In the television landscape female characters above a certain BMI are almost entirely absent.
Generally speaking, if you want to find a fat person on television they’ll be the one being yelled at by a perky trainer or as the brunt of a joke, shoving food into their comically bottomless pits. These people are not treated as three-dimensional characters but instead as walking fat jokes. Things are even worse for plus-size women on television, a medium that places premium value on women conforming to conventional beauty standards. The conventional beauty standards, especially on television, seem to be focused on shrinking the bodies of women, not allowing a variety of sizes. In a 2007 study published in a research journal on obesity it was found that fat characters made up only 24 percentof male characters and 13 percent of female characters on television.  Whenever a fat female character does pop up on screen, I find myself cringing and waiting for the fat jokes to start.
Female characters above the ideal weight on television are often relegated to the sassy, best friend role when not an object of ridicule. They are present to give advice or act as comedy relief, but not allowed to have their own story-lines. Their romantic lives paint them as either desperate or sexless. For a female character to be “fat” is the worse insult possible. I cannot count the amount of times I’ve watched a show only to hear one female character lash out at another one by insulting her weight. Invariably, both of these characters are usually far below average weight.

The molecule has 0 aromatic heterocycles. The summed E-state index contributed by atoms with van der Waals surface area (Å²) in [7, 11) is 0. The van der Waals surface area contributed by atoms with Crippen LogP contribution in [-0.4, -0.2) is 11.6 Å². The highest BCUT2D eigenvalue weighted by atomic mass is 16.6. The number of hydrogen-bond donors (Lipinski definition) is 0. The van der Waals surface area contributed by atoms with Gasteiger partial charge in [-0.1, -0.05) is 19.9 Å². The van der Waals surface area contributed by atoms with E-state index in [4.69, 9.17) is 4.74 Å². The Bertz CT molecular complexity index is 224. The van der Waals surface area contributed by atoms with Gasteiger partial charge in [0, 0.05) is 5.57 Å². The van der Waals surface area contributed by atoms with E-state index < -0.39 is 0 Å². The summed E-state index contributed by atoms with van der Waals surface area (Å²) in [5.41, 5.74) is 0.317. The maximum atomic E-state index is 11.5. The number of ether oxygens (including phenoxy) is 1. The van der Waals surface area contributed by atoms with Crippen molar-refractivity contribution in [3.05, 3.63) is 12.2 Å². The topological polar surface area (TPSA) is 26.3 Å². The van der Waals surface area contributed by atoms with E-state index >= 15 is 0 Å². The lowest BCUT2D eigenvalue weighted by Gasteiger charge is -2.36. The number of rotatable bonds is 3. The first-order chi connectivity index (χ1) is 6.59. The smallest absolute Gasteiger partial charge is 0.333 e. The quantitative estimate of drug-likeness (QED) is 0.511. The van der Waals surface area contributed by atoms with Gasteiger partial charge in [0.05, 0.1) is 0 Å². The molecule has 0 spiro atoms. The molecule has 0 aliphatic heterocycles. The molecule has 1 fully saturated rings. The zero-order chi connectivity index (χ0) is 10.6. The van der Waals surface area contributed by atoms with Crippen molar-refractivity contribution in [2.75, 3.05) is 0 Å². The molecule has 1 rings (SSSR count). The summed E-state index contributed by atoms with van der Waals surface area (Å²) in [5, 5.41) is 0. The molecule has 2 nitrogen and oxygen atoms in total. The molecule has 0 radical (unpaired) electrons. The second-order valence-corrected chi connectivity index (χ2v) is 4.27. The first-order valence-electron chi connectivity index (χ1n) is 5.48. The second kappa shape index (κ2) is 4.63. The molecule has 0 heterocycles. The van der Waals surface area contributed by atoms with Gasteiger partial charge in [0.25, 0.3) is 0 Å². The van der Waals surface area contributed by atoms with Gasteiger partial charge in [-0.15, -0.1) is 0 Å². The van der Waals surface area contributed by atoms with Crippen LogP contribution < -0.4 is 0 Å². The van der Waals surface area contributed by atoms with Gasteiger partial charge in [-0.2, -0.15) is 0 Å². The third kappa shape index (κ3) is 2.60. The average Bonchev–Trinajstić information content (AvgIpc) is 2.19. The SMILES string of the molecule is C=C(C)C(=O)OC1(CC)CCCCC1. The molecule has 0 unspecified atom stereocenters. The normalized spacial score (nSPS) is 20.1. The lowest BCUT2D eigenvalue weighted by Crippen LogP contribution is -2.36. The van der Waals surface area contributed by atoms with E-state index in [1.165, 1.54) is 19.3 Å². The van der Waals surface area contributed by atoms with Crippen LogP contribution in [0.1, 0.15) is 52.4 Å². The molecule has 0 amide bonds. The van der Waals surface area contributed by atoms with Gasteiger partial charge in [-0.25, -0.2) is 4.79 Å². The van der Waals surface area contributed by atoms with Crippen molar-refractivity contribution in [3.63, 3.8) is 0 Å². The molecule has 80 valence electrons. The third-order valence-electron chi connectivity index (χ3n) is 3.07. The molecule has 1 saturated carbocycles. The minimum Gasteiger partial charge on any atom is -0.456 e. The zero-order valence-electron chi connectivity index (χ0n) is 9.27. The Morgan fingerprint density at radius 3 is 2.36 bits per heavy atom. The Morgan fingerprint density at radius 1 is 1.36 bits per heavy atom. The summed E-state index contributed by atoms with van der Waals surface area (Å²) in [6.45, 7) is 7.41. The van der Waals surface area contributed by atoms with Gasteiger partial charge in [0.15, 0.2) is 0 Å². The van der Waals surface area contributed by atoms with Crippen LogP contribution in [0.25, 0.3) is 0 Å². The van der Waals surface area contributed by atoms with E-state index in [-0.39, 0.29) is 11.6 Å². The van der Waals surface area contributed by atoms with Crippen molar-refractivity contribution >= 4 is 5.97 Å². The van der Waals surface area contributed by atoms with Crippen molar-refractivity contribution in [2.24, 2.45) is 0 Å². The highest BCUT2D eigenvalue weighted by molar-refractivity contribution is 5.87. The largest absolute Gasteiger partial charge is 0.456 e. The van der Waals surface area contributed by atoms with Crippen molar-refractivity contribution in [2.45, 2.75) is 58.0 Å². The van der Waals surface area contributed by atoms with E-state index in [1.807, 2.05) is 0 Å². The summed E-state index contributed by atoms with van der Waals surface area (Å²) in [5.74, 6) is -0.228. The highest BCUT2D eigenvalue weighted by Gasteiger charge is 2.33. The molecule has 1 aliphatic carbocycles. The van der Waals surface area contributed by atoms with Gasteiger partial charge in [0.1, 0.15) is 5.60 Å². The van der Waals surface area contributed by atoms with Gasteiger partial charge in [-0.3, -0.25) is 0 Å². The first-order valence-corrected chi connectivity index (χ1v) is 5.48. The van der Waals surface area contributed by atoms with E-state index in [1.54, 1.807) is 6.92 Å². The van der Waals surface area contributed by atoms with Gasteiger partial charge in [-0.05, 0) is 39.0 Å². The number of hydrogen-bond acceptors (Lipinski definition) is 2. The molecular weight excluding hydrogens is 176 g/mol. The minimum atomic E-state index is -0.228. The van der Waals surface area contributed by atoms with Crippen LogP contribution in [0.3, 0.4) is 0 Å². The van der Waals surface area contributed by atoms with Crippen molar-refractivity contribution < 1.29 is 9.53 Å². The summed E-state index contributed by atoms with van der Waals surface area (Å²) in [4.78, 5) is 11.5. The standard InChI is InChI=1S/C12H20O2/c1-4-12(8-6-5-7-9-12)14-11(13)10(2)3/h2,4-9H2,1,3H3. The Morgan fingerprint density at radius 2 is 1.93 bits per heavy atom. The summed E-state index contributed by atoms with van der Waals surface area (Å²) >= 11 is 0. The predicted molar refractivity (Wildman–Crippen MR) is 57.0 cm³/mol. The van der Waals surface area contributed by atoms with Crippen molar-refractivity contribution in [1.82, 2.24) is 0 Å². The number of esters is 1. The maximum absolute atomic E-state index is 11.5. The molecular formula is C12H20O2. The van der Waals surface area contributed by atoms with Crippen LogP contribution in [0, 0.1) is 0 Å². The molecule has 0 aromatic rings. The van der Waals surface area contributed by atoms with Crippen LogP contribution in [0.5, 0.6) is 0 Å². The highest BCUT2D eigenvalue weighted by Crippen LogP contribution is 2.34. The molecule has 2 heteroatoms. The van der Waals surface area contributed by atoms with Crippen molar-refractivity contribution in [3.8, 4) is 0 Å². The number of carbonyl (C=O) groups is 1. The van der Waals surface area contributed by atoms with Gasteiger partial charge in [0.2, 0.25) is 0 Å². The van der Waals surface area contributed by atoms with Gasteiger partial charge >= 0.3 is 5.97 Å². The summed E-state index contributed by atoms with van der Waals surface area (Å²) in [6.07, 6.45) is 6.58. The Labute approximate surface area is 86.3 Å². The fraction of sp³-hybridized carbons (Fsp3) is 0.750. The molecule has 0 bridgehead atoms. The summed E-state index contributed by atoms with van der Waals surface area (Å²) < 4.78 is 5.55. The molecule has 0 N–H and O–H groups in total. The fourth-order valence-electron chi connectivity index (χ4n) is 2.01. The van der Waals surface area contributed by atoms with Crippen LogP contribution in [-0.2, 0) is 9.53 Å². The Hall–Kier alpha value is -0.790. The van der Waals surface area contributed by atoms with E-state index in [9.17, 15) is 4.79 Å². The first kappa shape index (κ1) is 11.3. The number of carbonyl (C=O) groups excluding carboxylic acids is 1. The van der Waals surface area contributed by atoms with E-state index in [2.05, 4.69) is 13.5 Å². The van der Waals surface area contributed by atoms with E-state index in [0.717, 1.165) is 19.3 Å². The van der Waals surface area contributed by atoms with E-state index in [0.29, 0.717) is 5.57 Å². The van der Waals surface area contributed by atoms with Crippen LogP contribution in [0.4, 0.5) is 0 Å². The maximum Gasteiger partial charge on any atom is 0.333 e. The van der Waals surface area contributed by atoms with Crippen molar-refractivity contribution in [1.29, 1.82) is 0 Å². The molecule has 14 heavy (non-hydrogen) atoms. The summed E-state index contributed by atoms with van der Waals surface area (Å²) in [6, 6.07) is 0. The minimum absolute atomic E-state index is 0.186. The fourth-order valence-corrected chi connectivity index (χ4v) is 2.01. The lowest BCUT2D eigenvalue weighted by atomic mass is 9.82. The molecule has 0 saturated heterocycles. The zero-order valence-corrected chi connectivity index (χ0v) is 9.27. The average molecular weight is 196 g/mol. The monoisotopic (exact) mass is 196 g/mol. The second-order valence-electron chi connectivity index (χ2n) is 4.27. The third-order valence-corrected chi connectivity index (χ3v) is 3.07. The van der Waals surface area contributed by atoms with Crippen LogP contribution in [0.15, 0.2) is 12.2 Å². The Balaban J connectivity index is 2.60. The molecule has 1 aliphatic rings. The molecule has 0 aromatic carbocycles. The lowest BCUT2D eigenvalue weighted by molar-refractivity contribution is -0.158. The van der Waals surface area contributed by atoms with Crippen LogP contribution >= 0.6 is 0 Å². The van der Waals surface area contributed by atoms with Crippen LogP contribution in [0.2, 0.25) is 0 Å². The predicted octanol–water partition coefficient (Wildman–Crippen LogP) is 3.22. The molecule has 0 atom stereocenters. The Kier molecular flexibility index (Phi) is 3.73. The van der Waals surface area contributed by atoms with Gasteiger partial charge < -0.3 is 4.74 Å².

Recently, probably due in part to the popularity of programs like The Biggest Loser or Dance Your Ass off, there has been a noticeable rise in programming featuring overweight characters. ABC Family aired a show called Huge starring Nikki Blonsky of Hairspray fame that set the world of the show within a fat camp. It dealt with the issues that overweight teens faced and showed a wide range of experiences and personalities. It treated "fat" people like they were actual people, not walking punch lines. It was canceled after one season.
Last year CBS premiered Mike and Molly, about two heavyset people who start a relationship with one another. The show is riddled with jokes at the expense of both characters' weight. The entire premise of the show, in fact, seems to be the hilarity of two fat people in love. Despite the rising popularity and Emmy win for star Melissa McCarthy, the show often treats it's characters as the punchline of jokes, not the ones telling them. Needless to say, it has good ratings and returned for a second season.